Gordon Brown and Purnell announced their plans in greater detail last week, including proposals about enhancing apprenticeships.
The Freud Report caused some chatter in the sector. In essence, David Freud was commissioned by Hain's predecessor, John Hutton, to revamp the Government's attempts to get more people on incapacity benefit into employment. Freud, a former banker who recommended a bigger role for the private and third sectors in delivering welfare-to-work programmes, is to become a part-time adviser to the DWP.
Purnell said he was "ideologically neutral" about whether public, private or voluntary organisations should handle such programmes. As I have said before, as a sector we need to exercise care in responding to this clarion call.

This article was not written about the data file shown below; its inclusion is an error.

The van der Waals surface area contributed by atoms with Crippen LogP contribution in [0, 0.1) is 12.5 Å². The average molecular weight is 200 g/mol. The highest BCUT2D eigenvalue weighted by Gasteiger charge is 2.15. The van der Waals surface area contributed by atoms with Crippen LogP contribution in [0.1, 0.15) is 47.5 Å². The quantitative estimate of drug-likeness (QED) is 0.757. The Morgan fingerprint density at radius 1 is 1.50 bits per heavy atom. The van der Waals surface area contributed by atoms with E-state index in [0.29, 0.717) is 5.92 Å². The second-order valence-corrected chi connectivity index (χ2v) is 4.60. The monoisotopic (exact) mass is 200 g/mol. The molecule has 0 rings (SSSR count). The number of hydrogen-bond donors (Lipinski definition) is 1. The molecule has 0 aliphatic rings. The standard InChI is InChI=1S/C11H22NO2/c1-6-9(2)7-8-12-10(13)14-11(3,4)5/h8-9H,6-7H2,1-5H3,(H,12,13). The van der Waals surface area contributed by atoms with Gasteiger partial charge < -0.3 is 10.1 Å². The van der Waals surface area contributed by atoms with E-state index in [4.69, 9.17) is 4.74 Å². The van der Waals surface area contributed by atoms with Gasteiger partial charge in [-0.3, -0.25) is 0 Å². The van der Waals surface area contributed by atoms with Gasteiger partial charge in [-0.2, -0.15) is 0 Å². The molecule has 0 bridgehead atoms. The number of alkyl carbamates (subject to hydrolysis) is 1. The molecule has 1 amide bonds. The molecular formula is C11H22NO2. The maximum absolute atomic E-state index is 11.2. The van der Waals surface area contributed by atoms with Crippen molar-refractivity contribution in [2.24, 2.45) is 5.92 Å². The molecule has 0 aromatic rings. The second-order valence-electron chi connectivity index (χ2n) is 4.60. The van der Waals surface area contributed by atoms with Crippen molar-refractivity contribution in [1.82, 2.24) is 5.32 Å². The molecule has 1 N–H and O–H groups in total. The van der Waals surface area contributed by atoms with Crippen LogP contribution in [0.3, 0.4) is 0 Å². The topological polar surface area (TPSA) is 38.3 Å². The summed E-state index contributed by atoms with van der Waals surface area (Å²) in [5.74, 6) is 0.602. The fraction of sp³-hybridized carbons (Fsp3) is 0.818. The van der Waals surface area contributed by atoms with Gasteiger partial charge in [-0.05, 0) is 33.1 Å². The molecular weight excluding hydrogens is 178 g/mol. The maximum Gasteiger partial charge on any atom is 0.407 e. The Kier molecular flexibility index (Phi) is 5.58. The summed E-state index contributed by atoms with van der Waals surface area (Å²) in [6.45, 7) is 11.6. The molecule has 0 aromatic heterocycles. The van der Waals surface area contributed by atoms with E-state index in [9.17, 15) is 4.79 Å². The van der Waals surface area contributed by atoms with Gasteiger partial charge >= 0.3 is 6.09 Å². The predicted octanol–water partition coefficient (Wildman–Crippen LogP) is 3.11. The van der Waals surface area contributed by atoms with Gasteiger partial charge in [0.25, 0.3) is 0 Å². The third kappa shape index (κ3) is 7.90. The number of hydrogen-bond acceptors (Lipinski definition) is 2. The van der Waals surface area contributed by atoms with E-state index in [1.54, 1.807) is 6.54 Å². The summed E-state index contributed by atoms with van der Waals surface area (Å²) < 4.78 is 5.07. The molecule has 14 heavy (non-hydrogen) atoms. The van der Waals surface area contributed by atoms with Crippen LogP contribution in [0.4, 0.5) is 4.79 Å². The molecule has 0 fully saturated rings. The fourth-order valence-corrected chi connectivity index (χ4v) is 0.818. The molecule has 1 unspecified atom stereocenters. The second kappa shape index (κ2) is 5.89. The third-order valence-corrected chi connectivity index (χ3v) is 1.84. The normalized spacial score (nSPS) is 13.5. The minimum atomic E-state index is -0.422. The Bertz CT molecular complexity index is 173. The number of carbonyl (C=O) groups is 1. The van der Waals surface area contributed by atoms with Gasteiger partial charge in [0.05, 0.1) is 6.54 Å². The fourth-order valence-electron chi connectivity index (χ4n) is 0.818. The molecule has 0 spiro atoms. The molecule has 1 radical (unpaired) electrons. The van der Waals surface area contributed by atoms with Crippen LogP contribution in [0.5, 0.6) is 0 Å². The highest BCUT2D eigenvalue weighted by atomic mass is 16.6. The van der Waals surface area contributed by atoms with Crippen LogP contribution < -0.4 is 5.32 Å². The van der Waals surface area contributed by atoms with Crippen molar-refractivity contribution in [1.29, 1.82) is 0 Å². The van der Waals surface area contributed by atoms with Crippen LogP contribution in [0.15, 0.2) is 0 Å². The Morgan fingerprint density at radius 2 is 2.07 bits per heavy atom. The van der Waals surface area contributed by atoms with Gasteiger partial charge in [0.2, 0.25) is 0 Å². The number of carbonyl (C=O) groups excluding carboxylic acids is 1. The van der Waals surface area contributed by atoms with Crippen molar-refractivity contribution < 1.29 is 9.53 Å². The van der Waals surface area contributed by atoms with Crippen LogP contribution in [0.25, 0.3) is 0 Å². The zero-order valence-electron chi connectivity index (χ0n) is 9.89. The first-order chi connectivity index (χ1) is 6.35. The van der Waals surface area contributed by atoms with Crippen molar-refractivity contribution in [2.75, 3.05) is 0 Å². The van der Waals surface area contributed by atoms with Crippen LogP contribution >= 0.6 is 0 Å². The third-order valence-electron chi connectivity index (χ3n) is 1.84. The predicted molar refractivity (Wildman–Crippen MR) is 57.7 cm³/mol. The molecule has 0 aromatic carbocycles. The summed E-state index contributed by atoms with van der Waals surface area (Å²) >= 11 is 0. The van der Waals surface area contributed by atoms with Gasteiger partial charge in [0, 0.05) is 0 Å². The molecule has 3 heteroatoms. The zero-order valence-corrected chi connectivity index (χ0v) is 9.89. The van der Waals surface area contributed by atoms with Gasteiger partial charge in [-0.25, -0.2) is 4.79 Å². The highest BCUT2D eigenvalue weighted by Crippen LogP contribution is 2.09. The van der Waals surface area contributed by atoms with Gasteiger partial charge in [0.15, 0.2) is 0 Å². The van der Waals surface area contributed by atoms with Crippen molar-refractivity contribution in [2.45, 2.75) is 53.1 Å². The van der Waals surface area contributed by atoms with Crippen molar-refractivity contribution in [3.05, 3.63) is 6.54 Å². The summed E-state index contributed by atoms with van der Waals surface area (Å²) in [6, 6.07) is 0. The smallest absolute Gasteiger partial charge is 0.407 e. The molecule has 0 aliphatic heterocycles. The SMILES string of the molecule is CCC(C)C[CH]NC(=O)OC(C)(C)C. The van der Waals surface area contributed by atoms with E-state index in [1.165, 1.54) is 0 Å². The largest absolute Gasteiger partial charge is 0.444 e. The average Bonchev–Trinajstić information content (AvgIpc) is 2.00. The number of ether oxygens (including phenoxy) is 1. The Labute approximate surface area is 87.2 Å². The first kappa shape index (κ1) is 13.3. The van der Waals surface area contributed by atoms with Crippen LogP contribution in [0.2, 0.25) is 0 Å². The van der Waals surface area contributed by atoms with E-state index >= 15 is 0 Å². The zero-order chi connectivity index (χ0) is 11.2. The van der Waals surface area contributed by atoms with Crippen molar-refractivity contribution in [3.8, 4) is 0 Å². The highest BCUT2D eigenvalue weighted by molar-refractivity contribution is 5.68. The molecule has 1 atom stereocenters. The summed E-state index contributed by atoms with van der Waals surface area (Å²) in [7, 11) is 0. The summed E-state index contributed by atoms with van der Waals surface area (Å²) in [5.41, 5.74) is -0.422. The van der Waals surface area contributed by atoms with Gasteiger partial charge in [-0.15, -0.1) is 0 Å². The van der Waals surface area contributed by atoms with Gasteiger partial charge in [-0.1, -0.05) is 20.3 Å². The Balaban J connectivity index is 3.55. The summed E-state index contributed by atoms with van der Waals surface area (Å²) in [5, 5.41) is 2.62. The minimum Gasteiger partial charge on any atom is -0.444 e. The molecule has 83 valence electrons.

Ideology aside, the quest to get more disabled people into work is laudable. Disabled people are twice as likely as non-disabled people to live in poverty. There are many factors that contribute to disabled people's poverty, but low employment rates are certainly key.
Structured and personalised employment support services have an important role to play in improving this situation. The third sector, with its envied closeness to its beneficiaries and expertise working with particular groups of people in communities, is arguably well placed to deliver these programmes. But there is a difficult and delicate balance to be struck here.
What happens if a disabled person on a third sector-run employment programme fails to comply with it? If the DWP decides that failure was not justified, the individual could have their benefit cut. This means that you could end up with the third sector provider directly or indirectly involved in a decision to cut someone's benefits. Is that really what we exist for? The sector's work is to challenge poverty - not add to it.
- John Knight is head of policy and campaigns at Leonard Cheshire Disability: email@example.com.